• Cashmere, the hair of the Indian Cashmere goat.
  • Mohair, the hair of the North African Angora goat, is a type of soft wool.
  • Alpaca  wool,  Ilama  wool  and  camel  hair  are  the  other  animal  fibresgenerally used in the production of jackets, coats, blankets and other warm coverings.
  • Angora refers to hair of the Angora rabbit and is long, thick and soft.III.Mineral Fibres

Mineral fibres are naturally occurring fibre or slightly modified fibre procured from minerals.

Ex. Asbestos.


Plant Fibres


1.Seed fibres: Cotton


Cotton is of tropical origin but can also be cultivated successfully in temperate climates with well-distributed rainfall. Cotton is a fibre that grows from the surface of seeds in the pods or bolls, of a bushy mallow plant. The fibres are twisted, flat and ribbon like structure with a wide inner hollow (lumen) with an elongated single cell composed of 90% cellulose, 6% moisture and the remainder consists of natural impurities. The protective wax like coating is present at the outer surface of the fibre. The basic parameters that judge the quality of cotton are the grade, the colour and the length of the fibres and the character.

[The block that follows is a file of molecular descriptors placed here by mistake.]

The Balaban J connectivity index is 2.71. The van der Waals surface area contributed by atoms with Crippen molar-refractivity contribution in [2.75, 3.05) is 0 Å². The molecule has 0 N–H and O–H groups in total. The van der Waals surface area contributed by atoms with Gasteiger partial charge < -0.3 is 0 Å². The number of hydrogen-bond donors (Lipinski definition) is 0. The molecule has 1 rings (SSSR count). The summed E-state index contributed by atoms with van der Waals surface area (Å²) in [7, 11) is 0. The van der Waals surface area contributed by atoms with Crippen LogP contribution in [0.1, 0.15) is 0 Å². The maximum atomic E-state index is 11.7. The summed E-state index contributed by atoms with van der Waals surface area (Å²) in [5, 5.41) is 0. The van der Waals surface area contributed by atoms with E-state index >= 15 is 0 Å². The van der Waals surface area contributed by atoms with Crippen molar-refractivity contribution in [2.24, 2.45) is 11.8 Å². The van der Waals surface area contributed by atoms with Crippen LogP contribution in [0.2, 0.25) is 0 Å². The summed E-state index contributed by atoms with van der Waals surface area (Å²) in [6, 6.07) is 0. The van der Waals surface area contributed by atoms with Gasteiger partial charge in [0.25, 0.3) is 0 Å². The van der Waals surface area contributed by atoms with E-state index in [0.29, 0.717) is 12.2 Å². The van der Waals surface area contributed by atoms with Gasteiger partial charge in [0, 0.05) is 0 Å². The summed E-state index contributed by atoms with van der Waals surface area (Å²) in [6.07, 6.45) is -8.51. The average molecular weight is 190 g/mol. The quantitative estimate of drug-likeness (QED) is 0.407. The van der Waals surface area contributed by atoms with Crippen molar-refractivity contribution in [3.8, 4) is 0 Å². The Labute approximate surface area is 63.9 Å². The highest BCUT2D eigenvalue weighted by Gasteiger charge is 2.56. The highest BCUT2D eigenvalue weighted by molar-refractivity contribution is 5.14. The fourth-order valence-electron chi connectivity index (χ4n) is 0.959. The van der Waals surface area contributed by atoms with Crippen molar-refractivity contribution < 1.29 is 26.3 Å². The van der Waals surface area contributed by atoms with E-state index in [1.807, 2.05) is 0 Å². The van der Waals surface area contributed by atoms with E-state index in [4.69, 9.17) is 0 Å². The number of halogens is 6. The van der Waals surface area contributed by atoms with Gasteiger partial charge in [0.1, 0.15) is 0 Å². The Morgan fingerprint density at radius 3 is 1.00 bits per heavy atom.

Production Process


The cultivated cotton bolls are cleaned to separate seeds, dirt, pods and short lint and then compressed into bales, which permits economical storage and transportation. The Cotton fibres are then converted into yarns and then to fabric.


Properties of Cotton Fibre

  •  Good strength.
  • Comfortable and Soft hand.
  • Good absorbency.
  • Good Color retention.
  • It absorbs dye and Print well.
  • Drapes well.
  • Easy to sew and handle
  • Machine-washable.
  • Dry-cleanable

End Uses